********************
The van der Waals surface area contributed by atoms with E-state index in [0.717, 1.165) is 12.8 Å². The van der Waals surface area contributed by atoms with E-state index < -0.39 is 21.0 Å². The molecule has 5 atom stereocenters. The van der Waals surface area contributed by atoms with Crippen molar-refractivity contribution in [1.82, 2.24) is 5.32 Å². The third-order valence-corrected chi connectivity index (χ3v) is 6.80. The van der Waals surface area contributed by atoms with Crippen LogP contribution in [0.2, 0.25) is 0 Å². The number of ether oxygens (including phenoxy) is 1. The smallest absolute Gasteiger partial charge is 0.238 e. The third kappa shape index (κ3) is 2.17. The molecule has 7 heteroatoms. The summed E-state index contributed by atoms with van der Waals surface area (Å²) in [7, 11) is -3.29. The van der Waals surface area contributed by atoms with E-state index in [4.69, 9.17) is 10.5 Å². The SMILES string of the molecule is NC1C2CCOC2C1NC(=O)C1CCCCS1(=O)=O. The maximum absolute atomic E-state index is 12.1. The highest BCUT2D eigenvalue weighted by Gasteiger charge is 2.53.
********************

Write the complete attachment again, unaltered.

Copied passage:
The van der Waals surface area contributed by atoms with E-state index in [0.717, 1.165) is 12.8 Å². The van der Waals surface area contributed by atoms with E-state index < -0.39 is 21.0 Å². The molecule has 5 atom stereocenters. The van der Waals surface area contributed by atoms with Crippen molar-refractivity contribution in [1.82, 2.24) is 5.32 Å². The third-order valence-corrected chi connectivity index (χ3v) is 6.80. The van der Waals surface area contributed by atoms with Crippen LogP contribution in [0.2, 0.25) is 0 Å². The number of ether oxygens (including phenoxy) is 1. The smallest absolute Gasteiger partial charge is 0.238 e. The third kappa shape index (κ3) is 2.17. The molecule has 7 heteroatoms. The summed E-state index contributed by atoms with van der Waals surface area (Å²) in [7, 11) is -3.29. The van der Waals surface area contributed by atoms with E-state index in [4.69, 9.17) is 10.5 Å². The SMILES string of the molecule is NC1C2CCOC2C1NC(=O)C1CCCCS1(=O)=O. The maximum absolute atomic E-state index is 12.1. The highest BCUT2D eigenvalue weighted by Gasteiger charge is 2.53.